Happy Halloween, y'all! So named by the Catholics, when they were trying to co-opt the pagan celebrations of Samhain into All Hallows Evening (to celebrate all their saints who didn't have their own days).Lots of cool traditions around the world and throughout that past several thousand years about spirits, harvest, begging, pranks, and whatnot. Enjoy whichever you like!
We were treated to a rare red luminous cloud of aurora borealis here last night, right around trick or treat time. It was stellar. Thanks to Daria for calling and leaving me the heads up message.
I'll be marching in the WVU Homecoming parade tonight (football is king here, it even displaces the rare and wonderful event of Halloween landing on a Friday) along with the "just folks" band and a giant Earth puppet. The weather is expected to be lovely, and I'm looking forward to it.
I have unlimited hot water because of the on-demand hot water unit inside my new furnace. Thanks to Dan the Man! I highly recommend it. No hot water tank necessary all winter, will save me on electric, and eliminates the wasteful burning of fuel to keep water hot when you're not using it.
And one last tidbit from the catacopia, I am still picking ripe tomatoes from my vine! I planted a few plants in a giant pot this year, late in the season. I brought the pot in at the first frost because it had plenty of green tomatoes I was hoping to ripen on the vine. Though it still had some flowers, I thought I'd be limited to what fruit had already set, because of the need for pollenation. Well, Asel Kennedy (longtime Mon county extension agent) sat next to me at the NWVCIL 10th Anniversary dinner the other night, and told me some very interesting stuff about tomato vines. Specifically, they can do quite fine indoors, even for years. And they don't need insects for pollenation, you can do it yourself by shaking the plant. He claims there's a WVU prof who has a years-old tomato vine in his office, that goes around the perimeter of the room 4 times! And there you have it. Next I'll need to figure out what triggers the plant to flower (hours of sunlight, perhaps?) so I can keep fruit year round. Imagine a real tomato in February, the bomb.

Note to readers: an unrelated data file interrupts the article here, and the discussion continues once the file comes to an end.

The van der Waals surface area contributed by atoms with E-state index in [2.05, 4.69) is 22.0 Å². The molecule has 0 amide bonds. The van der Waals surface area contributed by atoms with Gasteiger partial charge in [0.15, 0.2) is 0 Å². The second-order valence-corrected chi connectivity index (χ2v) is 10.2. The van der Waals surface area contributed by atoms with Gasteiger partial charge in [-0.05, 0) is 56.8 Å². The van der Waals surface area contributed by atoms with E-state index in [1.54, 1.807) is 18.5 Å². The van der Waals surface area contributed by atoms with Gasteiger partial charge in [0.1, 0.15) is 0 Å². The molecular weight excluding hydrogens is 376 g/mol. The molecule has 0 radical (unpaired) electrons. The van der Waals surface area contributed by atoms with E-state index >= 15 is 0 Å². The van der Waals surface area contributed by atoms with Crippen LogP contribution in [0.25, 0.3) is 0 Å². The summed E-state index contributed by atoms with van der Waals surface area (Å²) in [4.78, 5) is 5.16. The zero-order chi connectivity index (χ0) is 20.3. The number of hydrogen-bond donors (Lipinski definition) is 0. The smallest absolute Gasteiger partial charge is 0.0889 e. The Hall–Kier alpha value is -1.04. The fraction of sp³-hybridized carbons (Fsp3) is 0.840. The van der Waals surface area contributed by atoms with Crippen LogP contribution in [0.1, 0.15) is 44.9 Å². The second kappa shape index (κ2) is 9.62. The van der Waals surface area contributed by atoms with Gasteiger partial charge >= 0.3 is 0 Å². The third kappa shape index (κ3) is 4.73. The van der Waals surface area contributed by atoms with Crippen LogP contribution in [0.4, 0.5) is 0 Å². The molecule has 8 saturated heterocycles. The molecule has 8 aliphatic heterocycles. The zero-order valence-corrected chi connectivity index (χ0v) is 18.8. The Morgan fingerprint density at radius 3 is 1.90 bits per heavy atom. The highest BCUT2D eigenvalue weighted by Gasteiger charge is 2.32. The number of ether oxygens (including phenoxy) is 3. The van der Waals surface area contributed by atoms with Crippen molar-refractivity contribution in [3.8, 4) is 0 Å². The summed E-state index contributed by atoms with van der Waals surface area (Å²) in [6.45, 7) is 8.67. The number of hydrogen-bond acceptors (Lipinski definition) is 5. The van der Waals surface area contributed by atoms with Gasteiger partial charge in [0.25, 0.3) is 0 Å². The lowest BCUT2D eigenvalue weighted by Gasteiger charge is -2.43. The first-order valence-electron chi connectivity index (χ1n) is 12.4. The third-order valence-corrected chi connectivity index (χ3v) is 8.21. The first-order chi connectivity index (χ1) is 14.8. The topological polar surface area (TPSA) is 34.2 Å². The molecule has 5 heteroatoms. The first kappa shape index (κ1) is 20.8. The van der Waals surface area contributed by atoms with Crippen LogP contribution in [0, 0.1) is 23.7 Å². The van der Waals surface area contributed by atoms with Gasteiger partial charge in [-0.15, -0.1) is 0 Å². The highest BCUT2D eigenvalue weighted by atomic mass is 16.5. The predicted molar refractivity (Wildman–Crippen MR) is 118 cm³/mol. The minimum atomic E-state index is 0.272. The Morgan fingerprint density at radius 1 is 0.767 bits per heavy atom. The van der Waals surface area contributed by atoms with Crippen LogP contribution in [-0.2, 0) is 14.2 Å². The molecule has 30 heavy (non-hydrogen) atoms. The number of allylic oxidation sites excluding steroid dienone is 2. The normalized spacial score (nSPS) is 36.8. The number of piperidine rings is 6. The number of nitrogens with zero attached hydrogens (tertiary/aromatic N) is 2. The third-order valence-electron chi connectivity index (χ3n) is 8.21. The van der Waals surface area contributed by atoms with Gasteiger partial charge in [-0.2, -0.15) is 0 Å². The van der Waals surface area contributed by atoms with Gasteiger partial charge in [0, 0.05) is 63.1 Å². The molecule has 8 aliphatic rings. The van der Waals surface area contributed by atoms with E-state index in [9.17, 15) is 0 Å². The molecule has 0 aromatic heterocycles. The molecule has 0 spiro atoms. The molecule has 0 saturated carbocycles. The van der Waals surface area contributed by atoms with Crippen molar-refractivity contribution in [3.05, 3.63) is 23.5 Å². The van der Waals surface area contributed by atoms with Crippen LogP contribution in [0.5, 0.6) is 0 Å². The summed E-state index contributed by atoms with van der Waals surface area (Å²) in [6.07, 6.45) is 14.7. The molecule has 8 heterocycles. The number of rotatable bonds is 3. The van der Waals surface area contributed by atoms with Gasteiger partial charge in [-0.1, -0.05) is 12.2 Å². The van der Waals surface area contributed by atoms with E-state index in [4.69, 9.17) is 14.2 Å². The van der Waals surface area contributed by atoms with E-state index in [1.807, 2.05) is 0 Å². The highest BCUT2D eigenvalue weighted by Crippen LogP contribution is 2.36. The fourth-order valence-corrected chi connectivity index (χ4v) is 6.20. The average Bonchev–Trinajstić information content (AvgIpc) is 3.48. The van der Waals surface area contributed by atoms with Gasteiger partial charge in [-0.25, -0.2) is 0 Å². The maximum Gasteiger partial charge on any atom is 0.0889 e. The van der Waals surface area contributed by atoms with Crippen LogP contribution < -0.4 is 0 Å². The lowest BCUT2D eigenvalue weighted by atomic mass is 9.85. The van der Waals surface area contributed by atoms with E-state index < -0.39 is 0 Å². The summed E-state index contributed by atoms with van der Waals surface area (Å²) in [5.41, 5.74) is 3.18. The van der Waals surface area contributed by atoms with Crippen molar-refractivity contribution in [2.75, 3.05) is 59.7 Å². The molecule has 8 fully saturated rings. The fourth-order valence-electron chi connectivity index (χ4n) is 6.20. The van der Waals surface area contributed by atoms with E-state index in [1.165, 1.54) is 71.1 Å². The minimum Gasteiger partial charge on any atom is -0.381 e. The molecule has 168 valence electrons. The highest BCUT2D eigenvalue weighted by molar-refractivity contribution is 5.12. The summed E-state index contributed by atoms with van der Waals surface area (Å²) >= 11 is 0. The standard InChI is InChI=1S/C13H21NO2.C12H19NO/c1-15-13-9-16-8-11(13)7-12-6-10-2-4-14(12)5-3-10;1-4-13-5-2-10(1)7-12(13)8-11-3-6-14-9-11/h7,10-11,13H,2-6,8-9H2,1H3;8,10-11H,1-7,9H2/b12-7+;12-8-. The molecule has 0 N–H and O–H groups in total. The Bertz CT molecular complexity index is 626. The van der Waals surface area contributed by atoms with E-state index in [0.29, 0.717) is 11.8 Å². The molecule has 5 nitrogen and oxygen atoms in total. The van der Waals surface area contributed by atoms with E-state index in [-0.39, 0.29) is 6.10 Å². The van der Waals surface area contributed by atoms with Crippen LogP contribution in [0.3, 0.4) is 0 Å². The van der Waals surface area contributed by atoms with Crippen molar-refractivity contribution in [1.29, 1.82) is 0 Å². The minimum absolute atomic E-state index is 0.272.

posted by cat 9:01 AM